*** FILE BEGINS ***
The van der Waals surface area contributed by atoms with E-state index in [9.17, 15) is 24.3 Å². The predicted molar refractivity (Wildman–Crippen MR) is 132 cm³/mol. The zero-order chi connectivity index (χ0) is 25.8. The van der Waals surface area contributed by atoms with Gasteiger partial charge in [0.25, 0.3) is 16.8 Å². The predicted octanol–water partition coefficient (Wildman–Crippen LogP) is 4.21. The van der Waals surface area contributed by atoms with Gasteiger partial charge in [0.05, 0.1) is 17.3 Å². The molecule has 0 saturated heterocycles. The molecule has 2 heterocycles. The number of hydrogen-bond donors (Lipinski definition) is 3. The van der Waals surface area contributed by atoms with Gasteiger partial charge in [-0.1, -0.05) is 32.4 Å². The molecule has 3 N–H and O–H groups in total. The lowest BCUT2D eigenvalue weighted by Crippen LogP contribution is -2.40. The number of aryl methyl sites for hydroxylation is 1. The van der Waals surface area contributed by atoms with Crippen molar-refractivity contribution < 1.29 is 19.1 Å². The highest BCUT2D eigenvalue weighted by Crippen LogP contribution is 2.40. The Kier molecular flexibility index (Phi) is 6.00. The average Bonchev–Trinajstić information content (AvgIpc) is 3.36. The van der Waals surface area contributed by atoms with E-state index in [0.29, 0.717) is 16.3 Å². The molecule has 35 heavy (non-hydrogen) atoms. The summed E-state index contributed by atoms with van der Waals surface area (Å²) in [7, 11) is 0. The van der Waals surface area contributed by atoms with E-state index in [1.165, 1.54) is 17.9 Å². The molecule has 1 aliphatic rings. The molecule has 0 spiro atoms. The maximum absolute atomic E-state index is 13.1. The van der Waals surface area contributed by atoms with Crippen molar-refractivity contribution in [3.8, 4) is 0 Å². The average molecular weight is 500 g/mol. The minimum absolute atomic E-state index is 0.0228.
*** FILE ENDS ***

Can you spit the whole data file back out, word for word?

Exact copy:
The van der Waals surface area contributed by atoms with E-state index in [9.17, 15) is 24.3 Å². The predicted molar refractivity (Wildman–Crippen MR) is 132 cm³/mol. The zero-order chi connectivity index (χ0) is 25.8. The van der Waals surface area contributed by atoms with Gasteiger partial charge in [0.25, 0.3) is 16.8 Å². The predicted octanol–water partition coefficient (Wildman–Crippen LogP) is 4.21. The van der Waals surface area contributed by atoms with Gasteiger partial charge in [0.05, 0.1) is 17.3 Å². The molecule has 0 saturated heterocycles. The molecule has 2 heterocycles. The number of hydrogen-bond donors (Lipinski definition) is 3. The van der Waals surface area contributed by atoms with Gasteiger partial charge in [-0.1, -0.05) is 32.4 Å². The molecule has 3 N–H and O–H groups in total. The lowest BCUT2D eigenvalue weighted by Crippen LogP contribution is -2.40. The number of aryl methyl sites for hydroxylation is 1. The van der Waals surface area contributed by atoms with Crippen molar-refractivity contribution < 1.29 is 19.1 Å². The highest BCUT2D eigenvalue weighted by Crippen LogP contribution is 2.40. The Kier molecular flexibility index (Phi) is 6.00. The average Bonchev–Trinajstić information content (AvgIpc) is 3.36. The van der Waals surface area contributed by atoms with E-state index in [0.29, 0.717) is 16.3 Å². The molecule has 35 heavy (non-hydrogen) atoms. The summed E-state index contributed by atoms with van der Waals surface area (Å²) in [7, 11) is 0. The van der Waals surface area contributed by atoms with E-state index in [1.165, 1.54) is 17.9 Å². The molecule has 1 aliphatic rings. The molecule has 0 spiro atoms. The maximum absolute atomic E-state index is 13.1. The van der Waals surface area contributed by atoms with Crippen molar-refractivity contribution in [3.8, 4) is 0 Å². The average molecular weight is 500 g/mol. The minimum absolute atomic E-state index is 0.0228.